Death is inevitable.
But we don’t talk about death. We shy away from it. We fear it.
Death and the idea of it, however, can also be helpful. By remembering the fact that we are going to die one day, we can gain great personal power.
Consider three separate “sources” that come to my mind:
- The Samurai would meditate daily on their inevitable deaths. This was to remind them that one day they would die and, among other things, allowed them to enjoy what they could while they were alive.
- Steve Jobs talked about death and how it helped him in a speech he gave for Stanford.
- A paragraph from Radical Honesty, by Brad Blanton:
“The abysmal truth is that everything comes to nothing. No change matters. Whatever you don’t have is only important to you because you don’t have it. Something you want is very important to you until you get it, and then it’s nothing after a while. This movement from anticipation to accomplishment to disillusionment is inevitable. All change is futile. The alternative kind of life – conservative, preserving beliefs, avoiding change, a kind of stagnation within the protected bounds of first-learned concepts – is an equally futile way to live. Both ways to live are merely playing tiddlywinks between predoom and postdoom. Willingness to face the abyss of meaninglessness is the power required to accomplish change. Whatever your main struggle is, it is insignificant in the face of your death; it is petty and unimportant and has no meaning at all. It is a tale told by an idiot, full of sound and fury, signifying nothing.”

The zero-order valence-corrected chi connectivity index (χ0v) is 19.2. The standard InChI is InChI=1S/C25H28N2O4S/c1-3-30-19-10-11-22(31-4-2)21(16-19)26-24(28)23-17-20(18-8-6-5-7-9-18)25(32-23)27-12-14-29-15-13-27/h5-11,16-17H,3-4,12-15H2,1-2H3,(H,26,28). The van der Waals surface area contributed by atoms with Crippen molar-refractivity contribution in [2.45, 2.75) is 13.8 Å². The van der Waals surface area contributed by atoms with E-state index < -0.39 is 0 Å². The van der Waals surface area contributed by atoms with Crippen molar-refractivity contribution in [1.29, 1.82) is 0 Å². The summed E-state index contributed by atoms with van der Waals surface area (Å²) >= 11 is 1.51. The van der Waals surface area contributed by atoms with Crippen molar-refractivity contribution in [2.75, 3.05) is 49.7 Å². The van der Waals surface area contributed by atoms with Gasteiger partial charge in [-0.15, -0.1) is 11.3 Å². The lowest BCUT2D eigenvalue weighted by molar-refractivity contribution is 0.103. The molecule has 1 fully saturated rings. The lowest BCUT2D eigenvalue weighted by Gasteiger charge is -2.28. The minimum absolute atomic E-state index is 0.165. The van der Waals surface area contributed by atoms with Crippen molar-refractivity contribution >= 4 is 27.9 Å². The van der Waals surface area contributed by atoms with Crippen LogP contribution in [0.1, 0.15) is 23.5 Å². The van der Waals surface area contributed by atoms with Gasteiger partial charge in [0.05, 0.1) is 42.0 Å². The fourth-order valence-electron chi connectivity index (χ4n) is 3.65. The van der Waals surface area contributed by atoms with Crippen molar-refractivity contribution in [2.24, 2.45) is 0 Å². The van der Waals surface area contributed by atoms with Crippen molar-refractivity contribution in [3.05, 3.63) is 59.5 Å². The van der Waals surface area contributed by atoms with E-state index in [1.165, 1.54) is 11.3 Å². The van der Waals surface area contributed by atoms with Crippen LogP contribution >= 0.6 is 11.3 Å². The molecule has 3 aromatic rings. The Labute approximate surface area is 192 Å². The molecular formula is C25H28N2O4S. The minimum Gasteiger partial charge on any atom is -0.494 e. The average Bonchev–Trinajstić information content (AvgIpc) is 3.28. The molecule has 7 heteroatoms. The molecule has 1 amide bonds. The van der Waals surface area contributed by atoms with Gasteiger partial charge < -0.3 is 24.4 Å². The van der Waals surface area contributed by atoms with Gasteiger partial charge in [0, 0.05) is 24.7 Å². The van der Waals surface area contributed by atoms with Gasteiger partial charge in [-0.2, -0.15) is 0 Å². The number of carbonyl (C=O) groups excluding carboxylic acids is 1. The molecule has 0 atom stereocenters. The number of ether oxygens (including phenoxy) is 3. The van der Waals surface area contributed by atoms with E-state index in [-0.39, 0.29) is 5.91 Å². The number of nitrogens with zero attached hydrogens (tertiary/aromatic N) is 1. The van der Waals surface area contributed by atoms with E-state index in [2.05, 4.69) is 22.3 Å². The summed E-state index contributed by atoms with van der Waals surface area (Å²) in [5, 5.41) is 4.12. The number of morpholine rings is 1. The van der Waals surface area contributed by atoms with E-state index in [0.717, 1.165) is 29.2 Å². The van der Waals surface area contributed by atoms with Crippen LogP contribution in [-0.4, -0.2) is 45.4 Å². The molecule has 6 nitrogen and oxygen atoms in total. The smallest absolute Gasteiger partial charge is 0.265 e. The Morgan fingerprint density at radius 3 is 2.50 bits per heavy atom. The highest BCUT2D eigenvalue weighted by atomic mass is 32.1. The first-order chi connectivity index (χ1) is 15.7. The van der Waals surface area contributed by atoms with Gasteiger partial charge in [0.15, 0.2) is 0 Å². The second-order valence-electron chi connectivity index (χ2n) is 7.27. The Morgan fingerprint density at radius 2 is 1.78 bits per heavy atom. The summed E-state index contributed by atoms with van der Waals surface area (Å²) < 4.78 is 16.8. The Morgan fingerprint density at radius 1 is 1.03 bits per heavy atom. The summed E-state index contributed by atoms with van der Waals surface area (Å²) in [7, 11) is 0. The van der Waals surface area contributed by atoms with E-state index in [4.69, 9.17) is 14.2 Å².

When it comes down to it, you are going to die one day. You will cease to exist, think, feel, function or be. And eventually, your death won’t matter to anyone.
But your inevitable death can create a helpful context for your life. It can become a frame for you to look through, making every passing moment a miracle. A miracle that you can feel the best or the worst you’ve ever felt. A miracle that you can think with your own mind. A miracle that you are alive and here right now in this moment.
And that is a powerful place to be in.